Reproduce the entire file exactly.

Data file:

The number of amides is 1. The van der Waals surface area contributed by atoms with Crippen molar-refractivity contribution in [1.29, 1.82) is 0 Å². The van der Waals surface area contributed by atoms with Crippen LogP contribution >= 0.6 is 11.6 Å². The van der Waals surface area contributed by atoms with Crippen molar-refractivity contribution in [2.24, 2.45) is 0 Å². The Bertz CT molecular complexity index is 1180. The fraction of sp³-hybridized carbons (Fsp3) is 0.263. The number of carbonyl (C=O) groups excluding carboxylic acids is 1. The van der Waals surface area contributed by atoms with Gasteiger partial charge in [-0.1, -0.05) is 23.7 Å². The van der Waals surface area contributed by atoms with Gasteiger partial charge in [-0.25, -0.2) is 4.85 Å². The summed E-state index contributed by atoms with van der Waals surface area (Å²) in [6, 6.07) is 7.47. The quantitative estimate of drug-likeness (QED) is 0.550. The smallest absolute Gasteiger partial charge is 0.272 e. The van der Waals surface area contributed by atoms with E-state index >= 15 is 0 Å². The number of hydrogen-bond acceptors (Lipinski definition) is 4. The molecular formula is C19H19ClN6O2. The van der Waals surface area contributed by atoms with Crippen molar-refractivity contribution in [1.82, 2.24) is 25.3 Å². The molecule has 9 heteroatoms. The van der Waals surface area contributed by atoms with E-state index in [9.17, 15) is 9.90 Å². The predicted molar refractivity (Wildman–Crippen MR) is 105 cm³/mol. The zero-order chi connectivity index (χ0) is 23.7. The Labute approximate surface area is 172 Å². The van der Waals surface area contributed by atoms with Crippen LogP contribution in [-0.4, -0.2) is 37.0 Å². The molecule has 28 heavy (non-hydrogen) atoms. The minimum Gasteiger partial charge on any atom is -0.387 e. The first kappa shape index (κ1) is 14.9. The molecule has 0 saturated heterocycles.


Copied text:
The number of amides is 1. The van der Waals surface area contributed by atoms with Crippen molar-refractivity contribution in [1.29, 1.82) is 0 Å². The van der Waals surface area contributed by atoms with Crippen LogP contribution >= 0.6 is 11.6 Å². The van der Waals surface area contributed by atoms with Crippen molar-refractivity contribution in [2.24, 2.45) is 0 Å². The Bertz CT molecular complexity index is 1180. The fraction of sp³-hybridized carbons (Fsp3) is 0.263. The number of carbonyl (C=O) groups excluding carboxylic acids is 1. The van der Waals surface area contributed by atoms with Gasteiger partial charge in [-0.1, -0.05) is 23.7 Å². The van der Waals surface area contributed by atoms with Gasteiger partial charge in [-0.25, -0.2) is 4.85 Å². The summed E-state index contributed by atoms with van der Waals surface area (Å²) in [6, 6.07) is 7.47. The quantitative estimate of drug-likeness (QED) is 0.550. The smallest absolute Gasteiger partial charge is 0.272 e. The van der Waals surface area contributed by atoms with E-state index >= 15 is 0 Å². The number of hydrogen-bond acceptors (Lipinski definition) is 4. The molecular formula is C19H19ClN6O2. The van der Waals surface area contributed by atoms with Crippen molar-refractivity contribution in [1.82, 2.24) is 25.3 Å². The molecule has 9 heteroatoms. The van der Waals surface area contributed by atoms with E-state index in [9.17, 15) is 9.90 Å². The predicted molar refractivity (Wildman–Crippen MR) is 105 cm³/mol. The zero-order chi connectivity index (χ0) is 23.7. The Labute approximate surface area is 172 Å². The van der Waals surface area contributed by atoms with Crippen LogP contribution in [-0.4, -0.2) is 37.0 Å². The molecule has 28 heavy (non-hydrogen) atoms. The minimum Gasteiger partial charge on any atom is -0.387 e. The first kappa shape index (κ1) is 14.9. The molecule has 0 saturated heterocycles.